• I, along with my parents and my younger sister, held the hand of my older sister as she lost her battle with Alzheimer’s and passed from this life and into the arms of Jesus.
  • I moved, with my husband and daughter, across the country without the help of the moving company who rudely and unprofessionally cancelled our move – the morning of our move. Yeah, that was fun.
  • I began a new job in a new place, far away from family and friends.
  • My husband and I became empty nesters as we enrolled our youngest child in college.

Yep.  I’ve been a little busy, and life has had more than its share of chaos.


God has been stirring in my heart again, beckoning me to write.

If God stirs, it’s time to listen.


Mediocrity – my wrestling match

Mediocre: Of moderate or low quality, value, ability, or performance; ordinary, so-so (Mirriam-Webster dictionary).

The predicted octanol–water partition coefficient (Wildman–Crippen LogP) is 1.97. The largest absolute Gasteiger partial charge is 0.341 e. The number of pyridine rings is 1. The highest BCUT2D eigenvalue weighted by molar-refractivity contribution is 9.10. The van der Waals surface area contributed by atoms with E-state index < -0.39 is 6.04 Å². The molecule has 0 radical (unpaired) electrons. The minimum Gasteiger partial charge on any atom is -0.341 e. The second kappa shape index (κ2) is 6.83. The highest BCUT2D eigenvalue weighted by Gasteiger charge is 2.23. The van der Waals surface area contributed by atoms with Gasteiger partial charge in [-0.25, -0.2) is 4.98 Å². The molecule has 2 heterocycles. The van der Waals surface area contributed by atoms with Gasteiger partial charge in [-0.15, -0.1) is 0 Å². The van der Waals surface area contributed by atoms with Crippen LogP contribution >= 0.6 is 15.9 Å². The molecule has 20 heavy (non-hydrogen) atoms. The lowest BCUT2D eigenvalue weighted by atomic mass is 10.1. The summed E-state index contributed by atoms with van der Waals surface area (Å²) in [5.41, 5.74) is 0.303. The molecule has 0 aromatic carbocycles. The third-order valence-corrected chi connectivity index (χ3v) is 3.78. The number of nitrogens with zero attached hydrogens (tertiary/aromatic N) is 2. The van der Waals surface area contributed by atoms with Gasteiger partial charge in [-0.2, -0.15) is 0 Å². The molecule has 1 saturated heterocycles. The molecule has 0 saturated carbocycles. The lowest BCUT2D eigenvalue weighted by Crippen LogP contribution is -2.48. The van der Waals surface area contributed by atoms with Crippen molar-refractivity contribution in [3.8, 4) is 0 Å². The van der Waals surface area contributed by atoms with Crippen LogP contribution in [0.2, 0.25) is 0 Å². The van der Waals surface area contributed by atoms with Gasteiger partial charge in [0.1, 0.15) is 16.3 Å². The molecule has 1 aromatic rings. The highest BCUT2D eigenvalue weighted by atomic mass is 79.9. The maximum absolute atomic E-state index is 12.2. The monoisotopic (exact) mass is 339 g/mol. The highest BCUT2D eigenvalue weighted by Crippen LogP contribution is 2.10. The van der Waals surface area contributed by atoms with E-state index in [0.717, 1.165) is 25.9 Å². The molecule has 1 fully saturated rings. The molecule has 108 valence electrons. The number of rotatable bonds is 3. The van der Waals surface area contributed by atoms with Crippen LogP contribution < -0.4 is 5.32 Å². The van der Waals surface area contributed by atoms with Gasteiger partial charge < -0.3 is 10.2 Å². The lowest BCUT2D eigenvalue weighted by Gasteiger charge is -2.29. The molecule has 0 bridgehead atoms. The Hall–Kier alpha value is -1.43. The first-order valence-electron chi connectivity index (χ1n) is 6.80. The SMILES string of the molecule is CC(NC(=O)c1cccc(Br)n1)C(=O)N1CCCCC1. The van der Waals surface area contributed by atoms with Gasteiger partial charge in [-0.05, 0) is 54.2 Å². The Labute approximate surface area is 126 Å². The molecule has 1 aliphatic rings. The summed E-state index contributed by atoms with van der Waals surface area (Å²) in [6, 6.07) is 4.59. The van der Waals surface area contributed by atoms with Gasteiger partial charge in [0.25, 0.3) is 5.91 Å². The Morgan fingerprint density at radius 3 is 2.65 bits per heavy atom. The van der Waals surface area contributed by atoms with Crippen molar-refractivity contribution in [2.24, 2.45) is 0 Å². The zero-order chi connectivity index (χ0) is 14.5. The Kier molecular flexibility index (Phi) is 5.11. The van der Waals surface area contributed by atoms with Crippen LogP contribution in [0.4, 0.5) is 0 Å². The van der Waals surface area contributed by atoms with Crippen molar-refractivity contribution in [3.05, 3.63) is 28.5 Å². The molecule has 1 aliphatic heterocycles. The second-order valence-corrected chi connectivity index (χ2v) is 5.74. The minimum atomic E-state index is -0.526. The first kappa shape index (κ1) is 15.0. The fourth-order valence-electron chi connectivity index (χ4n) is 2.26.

We die a slow but nearly painless death when we cease striving for excellence and instead settle for mediocrity. Our passion is reduced to passivity, and we unknowingly begin to allow ourselves to think that what we do no longer matters.  Our intimacy in relationships is replaced with isolation, and we slowly begin to feel loneliness despite the fact that we may be surrounded by others.  We allow ourselves to become complacent, experiencing neither gut-wrenching pain nor profound joy.  We simply exist.

I don’t think this is the life God designed for us.  I believe that Colossians 3:23 moves us to work at our tasks heartily – from the soul – as something we do for God and not for others; our Creator knows that we are less than fulfilled when we settle for mediocrity.  As heirs to the Kingdom of Christ, we were created for so much more and feel inadequate when we stop striving to be our very best in ALL aspects of our lives.

As for me, I don’t want to leave this earth knowing that what I did was mediocre.  I’m not satisfied to have average relationships with my husband, my children, my family, or my friends.  I don’t want to simply exist – I want to experience all the joy, pain, exhilaration, and heartache that this world throws my way because experiencing these things means I am ALIVE – and if I am ALIVE God must still have a purpose for my existence.